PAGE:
I find it difficult to give a rating to Age of Apollyon that will be meaningful to others. The pieces I found well done in the novel were stunningly good, and the pieces that fell short missed by quite a bit. I wanted to give it four or five stars on the one hand, and two on the other. So I’ve given it three stars as a compromise with myself.
In this novel, categorized as Christian speculative fiction, author Mark Carver has created an interesting character in the protagonist, Patric – a man who, although he belongs to the Church of Satan, neither believes nor disbelieves in the deities in whose names a dark religious war has erupted around him. Patric credibly vacillates in his views as he is played as a pawn by an unknown force. Carver is masterful in his use of setting and description to create at times chilling and at time ominous tones for the novel.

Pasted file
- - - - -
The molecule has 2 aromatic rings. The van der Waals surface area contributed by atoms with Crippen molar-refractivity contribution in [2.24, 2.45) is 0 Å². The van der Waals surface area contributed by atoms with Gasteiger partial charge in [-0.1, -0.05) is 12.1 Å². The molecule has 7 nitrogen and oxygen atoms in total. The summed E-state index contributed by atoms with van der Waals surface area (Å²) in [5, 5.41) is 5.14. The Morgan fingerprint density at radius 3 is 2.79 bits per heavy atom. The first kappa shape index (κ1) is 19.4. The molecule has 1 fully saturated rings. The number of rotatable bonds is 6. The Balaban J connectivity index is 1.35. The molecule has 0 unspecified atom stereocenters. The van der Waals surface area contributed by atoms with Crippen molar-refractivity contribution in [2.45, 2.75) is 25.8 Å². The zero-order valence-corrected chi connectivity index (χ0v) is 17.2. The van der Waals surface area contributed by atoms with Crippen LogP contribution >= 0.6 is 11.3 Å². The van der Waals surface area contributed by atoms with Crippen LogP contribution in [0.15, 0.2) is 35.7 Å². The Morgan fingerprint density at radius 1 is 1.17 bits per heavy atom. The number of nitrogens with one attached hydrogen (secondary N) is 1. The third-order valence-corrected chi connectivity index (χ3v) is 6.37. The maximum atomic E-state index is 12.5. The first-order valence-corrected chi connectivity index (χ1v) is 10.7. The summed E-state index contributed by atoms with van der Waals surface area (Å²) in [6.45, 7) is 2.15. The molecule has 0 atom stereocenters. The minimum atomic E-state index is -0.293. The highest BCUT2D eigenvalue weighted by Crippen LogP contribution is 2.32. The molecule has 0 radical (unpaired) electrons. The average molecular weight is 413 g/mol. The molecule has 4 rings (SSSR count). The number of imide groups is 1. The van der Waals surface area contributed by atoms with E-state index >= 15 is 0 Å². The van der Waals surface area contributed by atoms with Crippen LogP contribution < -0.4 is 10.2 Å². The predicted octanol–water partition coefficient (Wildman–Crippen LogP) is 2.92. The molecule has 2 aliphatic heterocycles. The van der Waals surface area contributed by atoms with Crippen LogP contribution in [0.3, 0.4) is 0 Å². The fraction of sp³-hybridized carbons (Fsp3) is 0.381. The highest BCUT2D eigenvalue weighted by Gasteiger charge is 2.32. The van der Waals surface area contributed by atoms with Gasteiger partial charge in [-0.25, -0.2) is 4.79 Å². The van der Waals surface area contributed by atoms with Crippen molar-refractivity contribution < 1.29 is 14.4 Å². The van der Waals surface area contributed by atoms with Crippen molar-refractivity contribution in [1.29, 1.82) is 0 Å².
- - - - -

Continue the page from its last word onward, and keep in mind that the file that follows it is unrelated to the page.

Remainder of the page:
On the other hand, the story stops short of a complete and satisfying plot. It is unclear at the end whether the protagonist has changed over the course of the story or remains nothing but a pawn. I was also disappointed that the twist at the conclusion of the novel was predictable as the only outcome that made sense of the world Carver had created.
The craft that shines through in this first novel, however, is promising for future tense and riveting works from this author.